So, from a power transfer standpoint, the Sony phones are ideal. I know from experience that each opamp in a 4560 IC will deliver +22 dBu into its load, within reason.

changing +22 dBu into volts: v = .775 * 10 ^^ (22/20) = 9.75V

We're going to lose signal into the load because the headphone impedance is a substantial fraction of the source impedance. How much will we lose?

loss = 1 + Rs/Rload = 1 + 60/63 = 1.9524

Divide the output voltage of the headphone amp by this figure to see what actually gets to the headphones:

9.75 / 1.9524 = 4.99V. Call it 5 V.

So, you can see that by matching impedances, you lost half of the signal right off. Now, how much power is that into the ear speaker?

P = E^^2 / R = (5 * 5) / 63 = 396.8 mw

Headphone sensitivity is spec'd as x dB at 1mw input. so, how many dB is this number above 1mw?

dB = 10 * log10(396.8) = 25.99 dB. call it 26 dB.

Now, what is the sensitivity of the MDR-V6 headphone? 106 dB @ 1mW according to the Sony spec sheet (that comes with the phones). So, how loud are the phones with 5V across them?

106 dB + 26 dB = 132 dB. 

Now, in fairness, you probably ought to drop the number by 10 dB, so let's call it 122 dB with 10 dB allowance for peaks.

Now, let's look at the AKG 'phones. They're 600 ohms, and 88 dB/mw. First the loss,:

1 + (60/600) = 1.1

So the 9.75 v output turns into 8.86V. What power is that?

p = (8.86^2)/600 = 131mW. 

How many dB above 1mw is that?

dB = 10 * log10(131) = 21.17 dB

So how loud does that make the K240M phones?

88 dB + 21.17 dB = 109 dB. 

Taking the 10 dB peak allowance, that's only 98 dB. You can see why these phones aren't considered loud. If you have a power amp that can develop some serious voltage across these phones, you can make them bark. But you're not going to be able to do this with the headhphone amp built into a console.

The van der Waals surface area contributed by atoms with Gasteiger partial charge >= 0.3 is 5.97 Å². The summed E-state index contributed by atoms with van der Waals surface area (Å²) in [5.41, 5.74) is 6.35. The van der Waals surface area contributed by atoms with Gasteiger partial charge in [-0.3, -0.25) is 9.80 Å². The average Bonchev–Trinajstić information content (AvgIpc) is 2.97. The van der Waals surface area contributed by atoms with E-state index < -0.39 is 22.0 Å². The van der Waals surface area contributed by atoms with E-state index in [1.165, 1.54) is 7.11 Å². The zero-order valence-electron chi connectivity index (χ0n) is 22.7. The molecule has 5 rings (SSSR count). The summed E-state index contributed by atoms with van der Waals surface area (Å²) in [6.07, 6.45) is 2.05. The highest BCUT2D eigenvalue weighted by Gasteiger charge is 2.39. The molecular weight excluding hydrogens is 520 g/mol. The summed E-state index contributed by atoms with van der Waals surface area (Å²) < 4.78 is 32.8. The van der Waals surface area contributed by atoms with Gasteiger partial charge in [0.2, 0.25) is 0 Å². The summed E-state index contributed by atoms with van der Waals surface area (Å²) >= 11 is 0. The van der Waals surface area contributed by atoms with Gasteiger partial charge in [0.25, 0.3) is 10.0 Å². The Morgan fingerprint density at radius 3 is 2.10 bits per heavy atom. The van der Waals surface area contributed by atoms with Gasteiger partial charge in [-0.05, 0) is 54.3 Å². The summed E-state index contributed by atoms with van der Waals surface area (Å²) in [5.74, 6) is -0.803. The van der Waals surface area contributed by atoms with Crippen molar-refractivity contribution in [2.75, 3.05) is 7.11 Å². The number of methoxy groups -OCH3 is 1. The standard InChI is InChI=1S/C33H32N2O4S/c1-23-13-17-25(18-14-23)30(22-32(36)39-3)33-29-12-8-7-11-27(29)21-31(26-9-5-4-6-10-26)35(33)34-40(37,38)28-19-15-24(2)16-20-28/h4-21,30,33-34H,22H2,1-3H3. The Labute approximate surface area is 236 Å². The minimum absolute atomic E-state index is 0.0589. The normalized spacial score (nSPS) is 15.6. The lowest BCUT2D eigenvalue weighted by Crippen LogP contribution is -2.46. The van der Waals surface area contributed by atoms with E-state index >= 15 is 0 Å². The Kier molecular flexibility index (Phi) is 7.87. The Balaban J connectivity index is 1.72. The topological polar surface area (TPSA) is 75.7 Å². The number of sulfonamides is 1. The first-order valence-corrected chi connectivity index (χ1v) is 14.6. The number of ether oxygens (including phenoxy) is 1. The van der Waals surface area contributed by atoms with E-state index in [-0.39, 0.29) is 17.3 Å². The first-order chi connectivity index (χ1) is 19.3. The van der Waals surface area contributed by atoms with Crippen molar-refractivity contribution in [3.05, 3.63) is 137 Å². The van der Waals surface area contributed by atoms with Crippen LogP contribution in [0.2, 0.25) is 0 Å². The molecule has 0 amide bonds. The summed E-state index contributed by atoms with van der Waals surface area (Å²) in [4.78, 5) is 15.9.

So, let's see...just how much power? Using the Sony's as a starting point, let's see what it takes to develop 132 dB peak spl with the K240M phones. 132 db is 44 dB louder than the phones are at 1mw. So, I've got to deliver 44 db more power. What's that amount to? Turning 44 dB back into a power ratio:

10 ^^ (44/10) = 25119. 

So this means that I have to deliver 25119 * 1mw into the phones in order to get them to 132 dB, so this works out to be 25W (which you and I know the AKG phones won't take, even on a bet!).

Now, this is 25W into 600 ohms, and most power amps that we can buy are rated into a 8-ohm load, so what is the 8-ohm power rating needed?

V = sqrt(P*R) = sqrt(600*25) = 122.47 volts. 

Now this same voltage into an 8-ohm load will give us the 8-ohm power rating needed:

p = e^^2 / r = (122.47^^2)/8 = 1875 watts!

Now the good news is that the amplifier could drive 600/8 pairs of phones.


As you can see, if you are dealing with a headphone amplifier that is voltage limited, you're best off with lower impedance headphones that also have high sensitivity. The Walkman style headphone fills this bill well.

If you have a moderate-to-large (75W up) power amp for your headphone system, then you can drive phones like the AKG K240 to reasonable levels. But getting these phones loud enough to launch them takes a truly prodigious power amplifier.